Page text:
The Assassin came out in the same year as Jimmy
Wang Yus classic The One Armed Swordsman and though The Assassin is not
as well known as the latter I found myself enjoying it more. And that was
even without sub-titles. So to some extent I didnt completely understand
what was going on in the film, but the excellent sword fights from beginning
to end still made it a good fun film to watch.
Chang Cheh was to become renown as a kung-fu
director for Shaw, but he also directed many of the Shaw sword fighting
classics such as this one, Girl with the Thunderbolt Kick (Cheng Pei Pei),
One Armed Swordsman and the New One Armed Swordsman (David Chiang).
The Wang Yu sword fighting films always feel
much more authentic than those in which he utilizes kung-fu. His swordsmanship
looks pretty good quick and concise while his kung-fu has always looked
very slow and pedestrian to me. He also has those baby face looks kind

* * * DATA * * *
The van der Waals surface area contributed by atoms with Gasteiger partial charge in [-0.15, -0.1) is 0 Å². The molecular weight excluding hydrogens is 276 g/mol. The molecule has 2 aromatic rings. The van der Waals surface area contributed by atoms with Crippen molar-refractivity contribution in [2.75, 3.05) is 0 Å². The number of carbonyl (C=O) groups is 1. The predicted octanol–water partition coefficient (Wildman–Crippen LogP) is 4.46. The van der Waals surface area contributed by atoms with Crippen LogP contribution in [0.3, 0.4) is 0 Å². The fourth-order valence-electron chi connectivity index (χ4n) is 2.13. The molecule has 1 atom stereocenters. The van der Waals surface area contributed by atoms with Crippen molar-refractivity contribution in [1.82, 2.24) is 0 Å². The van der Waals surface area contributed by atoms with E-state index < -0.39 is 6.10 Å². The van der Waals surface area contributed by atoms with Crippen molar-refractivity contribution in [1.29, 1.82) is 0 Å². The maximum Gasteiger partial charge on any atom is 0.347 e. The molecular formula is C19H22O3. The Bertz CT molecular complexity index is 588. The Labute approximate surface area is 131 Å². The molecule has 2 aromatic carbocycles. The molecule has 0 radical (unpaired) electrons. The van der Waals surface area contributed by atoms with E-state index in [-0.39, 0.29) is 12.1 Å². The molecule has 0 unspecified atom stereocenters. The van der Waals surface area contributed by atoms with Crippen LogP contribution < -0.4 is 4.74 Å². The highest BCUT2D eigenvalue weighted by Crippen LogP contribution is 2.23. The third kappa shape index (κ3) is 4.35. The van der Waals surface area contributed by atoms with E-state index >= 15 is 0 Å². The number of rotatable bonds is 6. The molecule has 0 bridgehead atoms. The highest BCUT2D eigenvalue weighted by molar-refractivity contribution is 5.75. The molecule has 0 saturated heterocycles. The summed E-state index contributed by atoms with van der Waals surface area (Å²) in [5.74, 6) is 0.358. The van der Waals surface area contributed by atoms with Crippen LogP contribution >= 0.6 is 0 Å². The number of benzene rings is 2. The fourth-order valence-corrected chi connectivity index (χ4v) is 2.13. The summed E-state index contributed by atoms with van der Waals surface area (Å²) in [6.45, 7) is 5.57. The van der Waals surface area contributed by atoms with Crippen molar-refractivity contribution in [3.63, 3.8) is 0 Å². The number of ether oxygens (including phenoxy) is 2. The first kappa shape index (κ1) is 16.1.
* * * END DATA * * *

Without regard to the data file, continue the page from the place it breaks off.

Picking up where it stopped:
of like Audey Murphy in those old westerns but its still easy to buy
into his character in this film. And it was kind of nice seeing him with
two arms for a change!
The film opens in Spaghetti western style with
a jangly almost surf music soundtrack as Wang Yu enters a house and interrupts
a couple making love to carry out his mission. He is a professional killer
and quickly dispatches his target. The wife pleads for her life and looks
up into his merciless eyes. All the while the camera has been freeze framing
certain moments and it does so on his eyes. Its a great shot, but surprisingly
he walks away allowing her to live this day but she then springs out
of her kneeling position to throw a knife at his back he swishes it around
straight back at her heart.
After each killing, Wang Yu ceremoniously washes
the blood off his hands, but it is clear that the killing has gotten to
him but there is no way out of his life. It follows him wherever he goes.
Literally. Throughout the film he is surrounded by scores of killers looking
for revenge. Some of the fights are well choreographed with a lot of bloodletting
and they appear to be very much influenced by the Japanese chambara films
of the time.
Like Clint Eastwood at the end of his Spaghetti
westerns, Jimmy Wang Yu walks off alone into the distance leaving behind
him a swathe of dead bodies. I enjoy a good sword fighting film and though
it would certainly have been interesting to know exactly why everyone was
trying to kill Wang Yu it was still a good old fashioned action film.
My Rating for this film: 7.0